Beacon Behind the Books: Meet Emily Powers, Associate Marketing Manager
Remembering Mary Oliver

Marauding Molasses: Looking Back at Boston’s Molasses Flood, 100 Years Later

A Q&A with Stephen Puleo

Dark Tide_Wreckage from the Boston Molasses Flood  1919
Wreckage from the Boston Molasses Flood, 1919

Don’t giggle and or give that look of disbelief, because this really happened. On this day, 2.3 million gallons of molasses—you read that correctly, the sweet stuff—flooded the streets in Boston’s North End in 1919, killing twenty-one people and injuring about 150. You’d think it would be water, but no, it was a fifteen-foot tide of brown treacle from an exploded steel tank that tore through the neighborhood. One hundred years later, we’re looking back at this surreal and tragic accident from Boston’s past. What better place to look than the authoritative book on the topic, Stephen Puleo’s Dark Tide: The Great Boston Molasses Flood of 1919. Beacon Broadside editor Christian Coleman caught up with Puleo to ask him about the anniversary edition of the book and what the hundredth anniversary of the disaster means to him.

Christian Coleman: Is Dark Tide still the only adult book ever written about the Great Boston Molasses Flood?  

Stephen Puleo: I’m proud to say that Dark Tide is still the only adult non-fiction book about the Great Boston Molasses Flood. The book has been out for fifteen years and is still the definitive account of the flood—and I hope always will be.

CC: Did you come across any information or findings that took you by surprise when you were researching the flood? 

SP: I was surprised by a couple of things. First, the flood received extensive coverage in all seven Boston newspapers of the day. It was on the front pages for a whole week, knocking off the front-page topics, like the impending Prohibition amendment and the Versailles peace talks to end WWI. Plus, there were many pages of coverage inside. Second, I was surprised, but pleased, that virtually every major subject America was dealing with in the early twentieth century—World War I and munitions, anarchists, immigration, and the relationship between the public and Big Business—quite literally touched this story in some way. All those themes weave their way through Dark Tide, because they all literally come into play as part of the story itself.

CC: You’ve toured across the country with the book. What are some of your favorite experiences from talking to audiences about this surreal and tragic part of Boston’s history? 

SP: I have a huge list of great experiences, and it’s hard to pick just a few. I guess I’m just constantly amazed at the way this story has captured the imagination of readers. They embrace the story, the characters, the event itself. I’ve spoken to so many different groups about different aspects of the story: engineers about the tank’s construction; teachers about the big-history aspects of the flood; lawyers and judges about the massive court case that followed; book clubs that have made Dark Tide their choice; and community organizations (twenty-three cities and towns have selected Dark Tide as their community-wide read). Students across the country—from middle school to grad school—have contacted me for projects, papers, and presentations about the flood. I’ve run into people reading Dark Tide on the beach, on the subway, and on airplanes. I’m honored and humbled every time it happens.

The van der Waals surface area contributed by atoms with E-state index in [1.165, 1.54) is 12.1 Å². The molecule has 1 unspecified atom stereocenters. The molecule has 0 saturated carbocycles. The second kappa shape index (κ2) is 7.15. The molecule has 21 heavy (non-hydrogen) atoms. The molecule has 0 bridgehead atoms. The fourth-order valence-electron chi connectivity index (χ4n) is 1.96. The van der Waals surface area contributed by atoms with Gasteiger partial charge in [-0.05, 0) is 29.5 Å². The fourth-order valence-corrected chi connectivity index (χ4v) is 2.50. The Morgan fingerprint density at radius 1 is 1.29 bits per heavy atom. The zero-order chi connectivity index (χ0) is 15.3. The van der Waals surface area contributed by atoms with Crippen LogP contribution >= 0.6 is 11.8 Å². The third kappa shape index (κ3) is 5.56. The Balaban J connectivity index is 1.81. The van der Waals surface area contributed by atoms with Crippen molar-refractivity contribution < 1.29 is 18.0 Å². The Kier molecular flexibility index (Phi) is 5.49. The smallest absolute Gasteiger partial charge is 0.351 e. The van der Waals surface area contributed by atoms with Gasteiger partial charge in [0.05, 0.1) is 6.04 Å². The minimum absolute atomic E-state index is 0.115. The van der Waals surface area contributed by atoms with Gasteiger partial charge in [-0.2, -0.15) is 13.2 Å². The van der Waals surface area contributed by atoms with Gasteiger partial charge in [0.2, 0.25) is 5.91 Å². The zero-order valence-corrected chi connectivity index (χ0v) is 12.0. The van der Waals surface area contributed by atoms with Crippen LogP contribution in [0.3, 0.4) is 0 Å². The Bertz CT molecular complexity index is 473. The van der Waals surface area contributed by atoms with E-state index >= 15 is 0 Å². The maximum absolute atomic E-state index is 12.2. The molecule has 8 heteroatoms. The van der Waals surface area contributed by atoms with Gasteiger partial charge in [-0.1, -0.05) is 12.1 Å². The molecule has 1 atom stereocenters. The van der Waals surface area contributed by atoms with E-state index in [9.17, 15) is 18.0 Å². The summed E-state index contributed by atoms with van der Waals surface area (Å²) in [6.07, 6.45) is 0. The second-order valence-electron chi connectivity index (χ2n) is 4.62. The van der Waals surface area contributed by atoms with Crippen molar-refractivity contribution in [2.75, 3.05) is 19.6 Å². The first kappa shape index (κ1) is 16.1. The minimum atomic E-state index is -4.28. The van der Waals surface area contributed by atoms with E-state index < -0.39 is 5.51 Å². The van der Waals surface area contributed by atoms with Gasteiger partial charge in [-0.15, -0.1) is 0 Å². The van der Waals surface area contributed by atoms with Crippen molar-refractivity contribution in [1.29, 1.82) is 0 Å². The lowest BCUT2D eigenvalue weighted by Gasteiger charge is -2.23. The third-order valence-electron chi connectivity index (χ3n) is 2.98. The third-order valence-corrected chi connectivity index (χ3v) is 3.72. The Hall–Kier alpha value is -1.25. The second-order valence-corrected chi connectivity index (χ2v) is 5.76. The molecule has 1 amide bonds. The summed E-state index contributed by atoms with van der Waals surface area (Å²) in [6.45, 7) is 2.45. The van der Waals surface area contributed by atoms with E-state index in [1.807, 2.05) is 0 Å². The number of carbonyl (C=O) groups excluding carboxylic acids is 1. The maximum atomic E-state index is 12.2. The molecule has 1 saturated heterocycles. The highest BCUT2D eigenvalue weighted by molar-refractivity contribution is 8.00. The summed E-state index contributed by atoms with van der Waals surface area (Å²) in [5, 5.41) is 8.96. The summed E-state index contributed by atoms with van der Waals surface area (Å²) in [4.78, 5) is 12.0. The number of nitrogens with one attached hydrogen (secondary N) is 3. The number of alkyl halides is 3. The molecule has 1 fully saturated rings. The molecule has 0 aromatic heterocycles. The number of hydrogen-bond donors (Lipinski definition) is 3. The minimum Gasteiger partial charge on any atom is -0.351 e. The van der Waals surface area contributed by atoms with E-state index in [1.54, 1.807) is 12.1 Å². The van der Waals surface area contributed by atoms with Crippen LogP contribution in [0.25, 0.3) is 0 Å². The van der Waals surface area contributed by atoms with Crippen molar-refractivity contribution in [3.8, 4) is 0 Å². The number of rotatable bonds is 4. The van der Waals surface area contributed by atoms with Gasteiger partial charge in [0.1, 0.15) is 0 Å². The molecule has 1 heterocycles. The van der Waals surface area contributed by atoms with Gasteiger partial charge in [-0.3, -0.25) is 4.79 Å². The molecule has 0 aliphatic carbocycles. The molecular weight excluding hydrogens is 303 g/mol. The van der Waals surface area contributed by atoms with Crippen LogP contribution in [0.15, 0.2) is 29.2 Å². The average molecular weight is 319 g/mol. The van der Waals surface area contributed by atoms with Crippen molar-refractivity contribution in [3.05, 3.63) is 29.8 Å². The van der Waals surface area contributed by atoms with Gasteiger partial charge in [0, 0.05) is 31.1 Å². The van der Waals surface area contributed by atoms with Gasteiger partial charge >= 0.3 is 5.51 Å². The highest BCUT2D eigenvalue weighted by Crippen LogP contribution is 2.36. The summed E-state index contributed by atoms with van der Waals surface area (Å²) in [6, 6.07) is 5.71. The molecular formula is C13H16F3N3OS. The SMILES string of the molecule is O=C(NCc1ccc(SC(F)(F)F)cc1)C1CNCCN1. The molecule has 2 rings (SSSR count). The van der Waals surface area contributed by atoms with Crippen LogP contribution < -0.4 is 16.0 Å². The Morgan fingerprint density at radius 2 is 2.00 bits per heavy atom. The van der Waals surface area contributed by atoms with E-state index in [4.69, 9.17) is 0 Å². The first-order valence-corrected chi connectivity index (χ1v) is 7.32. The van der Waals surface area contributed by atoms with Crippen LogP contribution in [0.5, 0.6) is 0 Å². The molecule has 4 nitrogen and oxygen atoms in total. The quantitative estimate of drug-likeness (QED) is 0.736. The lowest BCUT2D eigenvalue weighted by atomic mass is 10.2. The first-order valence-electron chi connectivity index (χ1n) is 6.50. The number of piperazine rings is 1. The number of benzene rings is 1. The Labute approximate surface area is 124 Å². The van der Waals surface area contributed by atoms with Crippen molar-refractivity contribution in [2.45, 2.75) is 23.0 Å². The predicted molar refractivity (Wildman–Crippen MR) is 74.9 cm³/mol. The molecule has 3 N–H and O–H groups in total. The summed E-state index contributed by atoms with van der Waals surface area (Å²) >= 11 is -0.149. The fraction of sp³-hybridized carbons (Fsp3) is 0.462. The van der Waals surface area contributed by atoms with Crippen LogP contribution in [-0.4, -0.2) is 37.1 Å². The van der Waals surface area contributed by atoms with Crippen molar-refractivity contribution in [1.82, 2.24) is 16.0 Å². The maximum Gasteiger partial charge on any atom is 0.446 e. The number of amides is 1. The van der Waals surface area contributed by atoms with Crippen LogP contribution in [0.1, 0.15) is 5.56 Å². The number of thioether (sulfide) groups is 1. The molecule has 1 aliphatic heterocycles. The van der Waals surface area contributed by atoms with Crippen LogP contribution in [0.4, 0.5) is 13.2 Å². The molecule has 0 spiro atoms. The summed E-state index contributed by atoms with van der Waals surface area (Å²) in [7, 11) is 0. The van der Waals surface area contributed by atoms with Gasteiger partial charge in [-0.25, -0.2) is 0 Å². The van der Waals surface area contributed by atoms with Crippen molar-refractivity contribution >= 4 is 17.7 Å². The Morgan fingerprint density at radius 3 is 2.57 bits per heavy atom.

CC: Many attendees at your author appearances ask if Dark Tide will be made into a movie. Which would you prefer: a Ken Burns-style documentary or full-length feature film?

SP: Full-length film, definitely. The History Channel and others have done the documentaries. This story is dramatic and compelling enough, with sympathetic real-life characters, and even a real-life villain, to warrant something bigger. The book has been optioned, so we’ll see. I’m keeping my fingers crossed.

CC: Dark Tide was originally published in 2003. What does the hundredth anniversary of the disaster and the special edition of the book mean to you? 

SP: I’m thrilled that fifteen years after publication, Dark Tide continues to resonate. I still get scores of emails from readers, many requests for presentations, and a variety of press inquiries about the book and the story. People from around the country see it in bookstores of all sizes. Also, many people have told me that they hadn’t read nonfiction for years before they picked up Dark Tide, and they loved the book. That means the most to me—that people decided to take a chance on history and were glad they did.


About Stephen Puleo 

Stephen Puleo is an author, historian, teacher, public speaker, and communications professional. He has written six narrative nonfiction books and has a seventh on the way. His published works include A City So Grand, The Boston Italians, and Dark Tide. A former award-winning newspaper reporter and contributor of articles and book reviews to publications and organizations that include American History magazine, Politico, the Boston Globe, and the Bill of Rights Institute.,Puleo has taught history at Suffolk University in Boston, and also has developed and taught numerous writing workshops for high school and college students, as well as for adults who aspire to be writers. Follow him on Twitter at @spuleoauthor and visit his website.